UN report spotlights hidden problem of children exploited for domestic labour

11 June 2004

Up to 10 million children – mostly girls – are trapped in low-paid jobs as domestic servants, where they are at risk of sexual abuse, physical exploitation and human trafficking, the International Labour Organization (ILO) says in a new report.

Up to 10 million children – mostly girls – are trapped in low-paid jobs as domestic servants, where they are at risk of sexual abuse, physical exploitation and human trafficking, the International Labour Organization (ILO) says in a new report.

These youngsters are usually “invisible” to their communities, toiling for long hours with little or no pay and regularly deprived of the chance to play or go to school, according to Helping Hands or Shackled Lives? Understanding child domestic labour and responses to it, released on the eve of tomorrow’s World Day Against Child Labour.

Many working children are very young, with the United Nations Children’s Fund (UNICEF) saying some domestic workers are only five years old.

The scourge appears to be flourishing in the developing world. Country surveys indicate about 700,000 children are domestic workers in Indonesia alone, while there are also large numbers in Brazil (559,000), Pakistan (264,000), Haiti (250,000), Kenya (200,000) and Sri Lanka (100,000).

One reason for the lack of attention to the plight of these children is that they are suffering behind closed doors. “They are in a workplace – even if that workplace is someone else’s home – hidden from public view and labour inspection,” notes June Kane, author of the ILO report.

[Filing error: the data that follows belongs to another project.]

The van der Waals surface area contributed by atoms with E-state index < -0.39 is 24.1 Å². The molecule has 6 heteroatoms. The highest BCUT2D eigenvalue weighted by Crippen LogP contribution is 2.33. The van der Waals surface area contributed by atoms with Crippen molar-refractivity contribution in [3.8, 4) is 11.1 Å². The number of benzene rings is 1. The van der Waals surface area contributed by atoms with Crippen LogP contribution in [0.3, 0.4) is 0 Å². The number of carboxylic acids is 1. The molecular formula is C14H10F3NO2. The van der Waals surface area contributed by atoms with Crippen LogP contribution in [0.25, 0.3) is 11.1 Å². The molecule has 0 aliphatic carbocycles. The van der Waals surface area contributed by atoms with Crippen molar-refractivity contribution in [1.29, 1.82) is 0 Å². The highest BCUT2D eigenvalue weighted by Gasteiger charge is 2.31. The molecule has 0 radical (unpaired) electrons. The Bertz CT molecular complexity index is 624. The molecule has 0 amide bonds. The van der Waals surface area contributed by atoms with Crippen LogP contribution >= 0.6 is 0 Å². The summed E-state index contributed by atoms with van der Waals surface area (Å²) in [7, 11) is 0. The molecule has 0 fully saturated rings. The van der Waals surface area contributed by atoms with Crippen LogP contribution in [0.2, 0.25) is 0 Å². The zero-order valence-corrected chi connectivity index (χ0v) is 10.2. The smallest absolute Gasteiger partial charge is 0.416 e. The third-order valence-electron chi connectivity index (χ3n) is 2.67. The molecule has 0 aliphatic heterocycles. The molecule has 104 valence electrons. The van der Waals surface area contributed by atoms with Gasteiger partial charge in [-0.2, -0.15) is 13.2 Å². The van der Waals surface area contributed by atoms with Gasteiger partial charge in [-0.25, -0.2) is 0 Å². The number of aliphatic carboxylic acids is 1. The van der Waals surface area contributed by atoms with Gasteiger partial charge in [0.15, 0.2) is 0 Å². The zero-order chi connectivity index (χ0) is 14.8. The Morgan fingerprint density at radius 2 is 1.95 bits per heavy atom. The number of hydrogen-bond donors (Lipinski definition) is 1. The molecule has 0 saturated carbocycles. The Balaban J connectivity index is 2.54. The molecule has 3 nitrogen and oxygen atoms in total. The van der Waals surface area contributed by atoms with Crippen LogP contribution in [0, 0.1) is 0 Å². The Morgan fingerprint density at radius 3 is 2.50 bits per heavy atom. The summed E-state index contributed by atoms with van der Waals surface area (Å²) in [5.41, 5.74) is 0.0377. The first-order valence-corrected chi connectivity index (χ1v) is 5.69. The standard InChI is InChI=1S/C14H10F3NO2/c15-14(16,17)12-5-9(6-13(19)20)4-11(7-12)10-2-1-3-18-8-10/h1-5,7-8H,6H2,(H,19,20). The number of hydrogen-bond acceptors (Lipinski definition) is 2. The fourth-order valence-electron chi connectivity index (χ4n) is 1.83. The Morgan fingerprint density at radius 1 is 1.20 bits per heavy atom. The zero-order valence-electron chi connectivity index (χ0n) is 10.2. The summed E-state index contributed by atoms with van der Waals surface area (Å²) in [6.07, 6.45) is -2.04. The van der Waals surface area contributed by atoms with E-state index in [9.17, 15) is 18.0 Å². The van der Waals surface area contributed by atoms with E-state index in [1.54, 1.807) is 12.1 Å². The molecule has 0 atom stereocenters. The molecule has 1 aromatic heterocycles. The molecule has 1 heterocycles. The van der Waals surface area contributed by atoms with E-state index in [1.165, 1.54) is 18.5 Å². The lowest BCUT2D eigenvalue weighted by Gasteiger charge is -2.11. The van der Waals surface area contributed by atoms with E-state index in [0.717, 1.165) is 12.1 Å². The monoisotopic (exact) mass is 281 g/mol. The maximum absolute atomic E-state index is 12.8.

Echoing the report’s findings, UNICEF Executive Director Carol Bellamy said that to describe many of the cases as “domestic workers” is misleading.

“We’re talking about children who, instead of starting each day in the school yard, are getting up when it is still dark and toiling until night in slave-like conditions,” she said. “This is not legitimate employment.”

Ms. Bellamy said children are deprived of basic health and education needs, and have to depend on the whims of their employers for their well-being. “Not only are these children forced to work long, hard hours but they are at increased risk of sexual abuse and being trafficked within and across borders.”

Calling on governments around the world to enact laws to punish those who exploit children, Ms. Bellamy added that campaigns targeting child labour must give special attention to the problem of domestic exploitation.

 

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